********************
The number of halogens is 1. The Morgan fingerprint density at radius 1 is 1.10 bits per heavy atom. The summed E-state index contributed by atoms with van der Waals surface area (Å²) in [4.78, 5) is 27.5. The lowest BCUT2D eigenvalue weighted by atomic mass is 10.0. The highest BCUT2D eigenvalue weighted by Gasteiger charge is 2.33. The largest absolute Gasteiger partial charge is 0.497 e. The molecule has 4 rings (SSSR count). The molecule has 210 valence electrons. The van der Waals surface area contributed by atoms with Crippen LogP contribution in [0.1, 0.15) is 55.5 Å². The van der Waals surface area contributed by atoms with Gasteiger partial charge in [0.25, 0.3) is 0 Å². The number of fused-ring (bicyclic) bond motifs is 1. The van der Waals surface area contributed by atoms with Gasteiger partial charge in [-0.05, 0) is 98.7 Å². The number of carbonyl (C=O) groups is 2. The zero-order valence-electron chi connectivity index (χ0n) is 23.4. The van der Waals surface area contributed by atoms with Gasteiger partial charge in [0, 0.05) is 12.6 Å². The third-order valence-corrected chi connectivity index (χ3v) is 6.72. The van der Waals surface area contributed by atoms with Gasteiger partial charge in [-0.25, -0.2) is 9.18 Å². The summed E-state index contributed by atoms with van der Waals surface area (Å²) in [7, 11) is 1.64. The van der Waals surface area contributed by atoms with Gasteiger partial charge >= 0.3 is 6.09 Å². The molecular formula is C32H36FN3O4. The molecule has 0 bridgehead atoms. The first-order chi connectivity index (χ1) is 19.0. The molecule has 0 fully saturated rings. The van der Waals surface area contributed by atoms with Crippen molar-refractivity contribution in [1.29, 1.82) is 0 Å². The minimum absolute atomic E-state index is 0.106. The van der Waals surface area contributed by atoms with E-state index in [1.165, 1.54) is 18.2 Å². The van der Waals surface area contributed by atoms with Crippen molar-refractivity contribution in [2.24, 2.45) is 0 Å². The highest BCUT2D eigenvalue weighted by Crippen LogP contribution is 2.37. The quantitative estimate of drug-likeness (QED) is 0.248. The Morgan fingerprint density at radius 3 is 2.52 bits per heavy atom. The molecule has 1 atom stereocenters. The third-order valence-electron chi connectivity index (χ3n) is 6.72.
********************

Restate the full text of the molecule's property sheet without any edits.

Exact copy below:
The number of halogens is 1. The Morgan fingerprint density at radius 1 is 1.10 bits per heavy atom. The summed E-state index contributed by atoms with van der Waals surface area (Å²) in [4.78, 5) is 27.5. The lowest BCUT2D eigenvalue weighted by atomic mass is 10.0. The highest BCUT2D eigenvalue weighted by Gasteiger charge is 2.33. The largest absolute Gasteiger partial charge is 0.497 e. The molecule has 4 rings (SSSR count). The molecule has 210 valence electrons. The van der Waals surface area contributed by atoms with Crippen LogP contribution in [0.1, 0.15) is 55.5 Å². The van der Waals surface area contributed by atoms with Gasteiger partial charge in [0.25, 0.3) is 0 Å². The number of fused-ring (bicyclic) bond motifs is 1. The van der Waals surface area contributed by atoms with Gasteiger partial charge in [-0.05, 0) is 98.7 Å². The number of carbonyl (C=O) groups is 2. The zero-order valence-electron chi connectivity index (χ0n) is 23.4. The van der Waals surface area contributed by atoms with Gasteiger partial charge in [0, 0.05) is 12.6 Å². The third-order valence-corrected chi connectivity index (χ3v) is 6.72. The van der Waals surface area contributed by atoms with Gasteiger partial charge in [-0.25, -0.2) is 9.18 Å². The summed E-state index contributed by atoms with van der Waals surface area (Å²) in [7, 11) is 1.64. The van der Waals surface area contributed by atoms with Gasteiger partial charge >= 0.3 is 6.09 Å². The molecular formula is C32H36FN3O4. The molecule has 0 bridgehead atoms. The first-order chi connectivity index (χ1) is 19.0. The molecule has 0 fully saturated rings. The van der Waals surface area contributed by atoms with Crippen molar-refractivity contribution in [1.29, 1.82) is 0 Å². The minimum absolute atomic E-state index is 0.106. The van der Waals surface area contributed by atoms with E-state index in [1.165, 1.54) is 18.2 Å². The van der Waals surface area contributed by atoms with Crippen molar-refractivity contribution in [2.24, 2.45) is 0 Å². The highest BCUT2D eigenvalue weighted by Crippen LogP contribution is 2.37. The quantitative estimate of drug-likeness (QED) is 0.248. The Morgan fingerprint density at radius 3 is 2.52 bits per heavy atom. The molecule has 1 atom stereocenters. The third-order valence-electron chi connectivity index (χ3n) is 6.72.